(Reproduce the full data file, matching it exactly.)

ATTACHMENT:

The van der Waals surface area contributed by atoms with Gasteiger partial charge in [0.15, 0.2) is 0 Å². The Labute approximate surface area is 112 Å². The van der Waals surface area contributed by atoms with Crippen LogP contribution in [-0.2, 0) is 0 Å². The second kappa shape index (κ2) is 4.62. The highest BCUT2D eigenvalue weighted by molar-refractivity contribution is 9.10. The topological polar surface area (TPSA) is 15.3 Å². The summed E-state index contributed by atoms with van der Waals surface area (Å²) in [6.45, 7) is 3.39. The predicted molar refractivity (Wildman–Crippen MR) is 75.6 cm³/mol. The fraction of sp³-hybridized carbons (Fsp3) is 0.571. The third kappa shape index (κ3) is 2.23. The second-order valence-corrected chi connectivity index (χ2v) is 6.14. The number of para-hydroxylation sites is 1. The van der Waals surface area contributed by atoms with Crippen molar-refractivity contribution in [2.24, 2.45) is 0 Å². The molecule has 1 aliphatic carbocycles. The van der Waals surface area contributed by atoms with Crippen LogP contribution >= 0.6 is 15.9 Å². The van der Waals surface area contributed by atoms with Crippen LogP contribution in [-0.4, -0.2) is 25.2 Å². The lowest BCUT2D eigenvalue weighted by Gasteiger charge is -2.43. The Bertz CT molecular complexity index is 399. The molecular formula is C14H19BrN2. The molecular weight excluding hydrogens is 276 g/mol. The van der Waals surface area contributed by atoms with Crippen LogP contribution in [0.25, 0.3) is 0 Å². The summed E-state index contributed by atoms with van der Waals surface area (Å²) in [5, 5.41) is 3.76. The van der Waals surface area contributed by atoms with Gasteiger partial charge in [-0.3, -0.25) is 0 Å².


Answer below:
The van der Waals surface area contributed by atoms with Gasteiger partial charge in [0.15, 0.2) is 0 Å². The Labute approximate surface area is 112 Å². The van der Waals surface area contributed by atoms with Crippen LogP contribution in [-0.2, 0) is 0 Å². The second kappa shape index (κ2) is 4.62. The highest BCUT2D eigenvalue weighted by molar-refractivity contribution is 9.10. The topological polar surface area (TPSA) is 15.3 Å². The summed E-state index contributed by atoms with van der Waals surface area (Å²) in [6.45, 7) is 3.39. The predicted molar refractivity (Wildman–Crippen MR) is 75.6 cm³/mol. The fraction of sp³-hybridized carbons (Fsp3) is 0.571. The third kappa shape index (κ3) is 2.23. The second-order valence-corrected chi connectivity index (χ2v) is 6.14. The number of para-hydroxylation sites is 1. The van der Waals surface area contributed by atoms with Crippen molar-refractivity contribution in [2.24, 2.45) is 0 Å². The molecule has 1 aliphatic carbocycles. The van der Waals surface area contributed by atoms with Crippen LogP contribution >= 0.6 is 15.9 Å². The van der Waals surface area contributed by atoms with Crippen LogP contribution in [-0.4, -0.2) is 25.2 Å². The lowest BCUT2D eigenvalue weighted by Gasteiger charge is -2.43. The Bertz CT molecular complexity index is 399. The molecular formula is C14H19BrN2. The molecular weight excluding hydrogens is 276 g/mol. The van der Waals surface area contributed by atoms with Crippen LogP contribution in [0.25, 0.3) is 0 Å². The summed E-state index contributed by atoms with van der Waals surface area (Å²) in [5, 5.41) is 3.76. The van der Waals surface area contributed by atoms with Gasteiger partial charge in [-0.3, -0.25) is 0 Å².